Saturday Symposium: Feeling Affirmed

Good morning, folks. It’s a lovely Saturday here where we live, and we hope all of you are having an enjoyable weekend wherever you are. As usual, please allow us a bit of time to catch up on email. We’ve gotten a lot the past couple of weeks!

It’s time once again for today’s Saturday Symposium question:

How this works: It’s very simple. We ask a multi-part question related to a topic we’ve blogged about during the past week or are considering blogging about in the near future, and you, our readers, share your responses in the comments section. Feel free to be open, reflective, and vulnerable…and to challenge us. But as always, be mindful of the comment policy that ends each of our posts. Usually, we respond fairly quickly to each comment, but in order to give you time to think, come back, add more later if you want, and discuss with other readers, we will wait until after Monday to respond to comments on Saturday Symposium questions.

This week’s Saturday Symposium question: This week’s question is on a topic we would like to explore further in a future post. We’ve noticed that recently, language within the LGBT Christian conversation has been shifting. One shift we’ve observed is that many LGBT (and ally) Christian authors and bloggers are beginning to use the terms “affirming” and “non-affirming” instead of “pro-gay” and “anti-gay” (or “Side A” and “Side B”) to describe progressive and traditional positions on sexual ethics. We’re wondering: from your perspective, what does it mean to affirm LGBT Christians? If you are an LGBT Christian, what sort of things make you feel affirmed within your faith community? In general, what are your thoughts on using the terms “affirming” and “non-affirming” to describe ethical positions related to LGBT sexual practice/celibacy?

We look forward to reading your responses. If you’re concerned about having your comment publicly associated with your name, please consider using the Contact Us page to submit your comment. We can post it under a pseudonym (i.e. John says, “your comment”) or summarize your comment in our own words (i.e. One person observed…). Participating in this kind of public dialogue can be risky, and we want to do what we can to protect you even if that means we preserve your anonymity. Have a wonderful weekend!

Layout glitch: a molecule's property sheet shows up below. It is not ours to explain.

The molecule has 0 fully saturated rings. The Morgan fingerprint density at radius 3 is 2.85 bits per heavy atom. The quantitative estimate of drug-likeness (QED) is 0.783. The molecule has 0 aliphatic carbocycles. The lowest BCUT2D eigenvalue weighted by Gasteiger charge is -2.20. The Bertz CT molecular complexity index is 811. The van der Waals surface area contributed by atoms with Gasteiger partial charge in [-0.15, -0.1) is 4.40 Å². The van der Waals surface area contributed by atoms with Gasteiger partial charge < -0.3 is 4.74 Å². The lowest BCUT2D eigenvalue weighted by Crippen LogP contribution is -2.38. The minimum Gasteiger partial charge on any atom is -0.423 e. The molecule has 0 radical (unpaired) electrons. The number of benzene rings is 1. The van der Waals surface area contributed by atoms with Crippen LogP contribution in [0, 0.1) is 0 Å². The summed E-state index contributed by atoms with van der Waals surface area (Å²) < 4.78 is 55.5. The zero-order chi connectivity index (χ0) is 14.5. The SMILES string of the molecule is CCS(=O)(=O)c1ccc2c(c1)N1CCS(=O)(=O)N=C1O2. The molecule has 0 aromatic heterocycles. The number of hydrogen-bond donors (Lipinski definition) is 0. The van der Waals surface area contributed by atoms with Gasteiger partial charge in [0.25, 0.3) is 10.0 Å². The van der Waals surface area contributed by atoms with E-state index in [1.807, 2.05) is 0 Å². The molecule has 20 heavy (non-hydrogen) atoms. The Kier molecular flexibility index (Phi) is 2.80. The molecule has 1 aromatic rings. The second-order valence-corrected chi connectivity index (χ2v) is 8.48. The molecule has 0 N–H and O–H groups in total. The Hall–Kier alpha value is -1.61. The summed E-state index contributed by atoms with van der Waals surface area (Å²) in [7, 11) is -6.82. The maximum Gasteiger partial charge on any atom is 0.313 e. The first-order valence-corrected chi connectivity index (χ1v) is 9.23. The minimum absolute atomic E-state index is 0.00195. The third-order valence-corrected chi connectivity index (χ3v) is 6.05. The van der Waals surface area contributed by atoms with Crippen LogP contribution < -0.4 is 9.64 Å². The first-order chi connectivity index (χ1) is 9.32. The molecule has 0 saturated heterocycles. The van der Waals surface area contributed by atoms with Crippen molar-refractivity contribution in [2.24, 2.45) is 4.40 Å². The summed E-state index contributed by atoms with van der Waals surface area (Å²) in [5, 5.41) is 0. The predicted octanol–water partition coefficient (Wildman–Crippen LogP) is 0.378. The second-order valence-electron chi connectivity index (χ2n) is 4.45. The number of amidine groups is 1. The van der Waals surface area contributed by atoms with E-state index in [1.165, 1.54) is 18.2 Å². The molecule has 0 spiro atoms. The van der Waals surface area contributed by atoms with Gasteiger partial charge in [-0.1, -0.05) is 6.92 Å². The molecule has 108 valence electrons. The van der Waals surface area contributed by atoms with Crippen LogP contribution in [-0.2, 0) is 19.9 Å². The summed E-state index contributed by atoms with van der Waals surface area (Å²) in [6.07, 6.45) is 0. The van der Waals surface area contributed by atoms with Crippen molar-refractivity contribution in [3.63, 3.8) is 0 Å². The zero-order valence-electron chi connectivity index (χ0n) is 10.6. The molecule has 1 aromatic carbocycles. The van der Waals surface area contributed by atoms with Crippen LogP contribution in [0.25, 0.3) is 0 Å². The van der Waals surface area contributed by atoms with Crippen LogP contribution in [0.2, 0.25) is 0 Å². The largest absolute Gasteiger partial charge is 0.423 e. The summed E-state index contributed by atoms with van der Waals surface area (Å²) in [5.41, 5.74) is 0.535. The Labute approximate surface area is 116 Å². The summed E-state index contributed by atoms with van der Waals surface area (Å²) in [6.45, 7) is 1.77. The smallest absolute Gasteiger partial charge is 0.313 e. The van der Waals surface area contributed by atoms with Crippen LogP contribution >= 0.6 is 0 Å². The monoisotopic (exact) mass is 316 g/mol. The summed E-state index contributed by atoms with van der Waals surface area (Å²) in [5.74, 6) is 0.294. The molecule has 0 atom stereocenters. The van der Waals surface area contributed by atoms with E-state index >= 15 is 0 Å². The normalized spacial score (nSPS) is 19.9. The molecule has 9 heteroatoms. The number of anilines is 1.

Sarah and Lindsey

Comment Policy: Please remember that we, and all others commenting on this blog, are people. Practice kindness. Practice generosity. Practice asking questions. Practice showing love. Practice being human. If your comment is rude, it will be deleted. If you are constantly negative, argumentative, or bullish, you will not be able to comment anymore. We are the sole moderators of the combox.

5 thoughts on “Saturday Symposium: Feeling Affirmed

  1. We received the following comment on today’s Saturday Symposium question via our Contact Us form: “I’m concerned about the very narrow gap represented by the affirming/non-affirming paradigm. I think it might constitute a problem for SideB people. Of course this would stem from what affirm meant in the more public conversation. Usually when I hear the language of affirmation invoked it is usually is in a SideA context. For people who are SideB who support LGBT people as people and affirm them in aspects of their life their qualified affirmations may be seen by the affirming crowd as not full enough, incomplete or even harmful. My concern is that in affirming people and the aspects of their lives from a SideB view we do not find ourselves bullied into a corner with a non-affirming sign hung over our heads.”

  2. Being affirming in my opinion is theological affirmation with same sex relationships. When I see affirming churches I assume they’re affirming theologically of same sex relationships.

    • I’d agree with Eliel generally but I’d possibly go a bit deeper. When I came out to my LCMS theology teacher she basically was like, “Okay, cool…” and we went from there. Affirmation is support of same-sex relations but can also come by letting someone know that you seem them as equal still, as human, as not needing Jesus anymore than you do. Affirmation is treating them with full weight and dignity and allowing them the freedom of conscience. Oddly, true affirmation sounds a heck of a lot like friendship.

  3. The definition of affirming that Ellel and Jonas have articulated is how I’d define it, in an alternate universe where I’m much less verbose… 😮

    It would be helpful to have a term to describe people who don’t believe that same sex “consummated” relationships are ok, but basically aren’t jerks to LGBT folks. This could look like what Jonas described above, minus the bit about affirming consummated relationships. While I know that this would be frustrating and painful for anyone who has arrived at a place where they do wish to have – or are already in – such a relationship, in my tiny corner of the world, it would be a considerable improvement over what we have now, which is where the conservative churches tend to push an ex-gay agenda and give a pass to blatant homophobia in their midst. When there’s only one church in town that might perchance be not exclusively ex-gay “affirming” (it’s UCC, but I don’t know where it falls on the spectrum of affirmation / “third way” / non-affirmation – for lack of better terms), well, I’ll take whatever I can get…

  4. Thank you all for your thoughtful comments here. Instead of responding to each individually, we will be thinking more on what all of you have shared between now and Monday as we plan our newest post. On Monday of this coming week, we’ll be releasing a post on what it means to us to feel “affirmed.”

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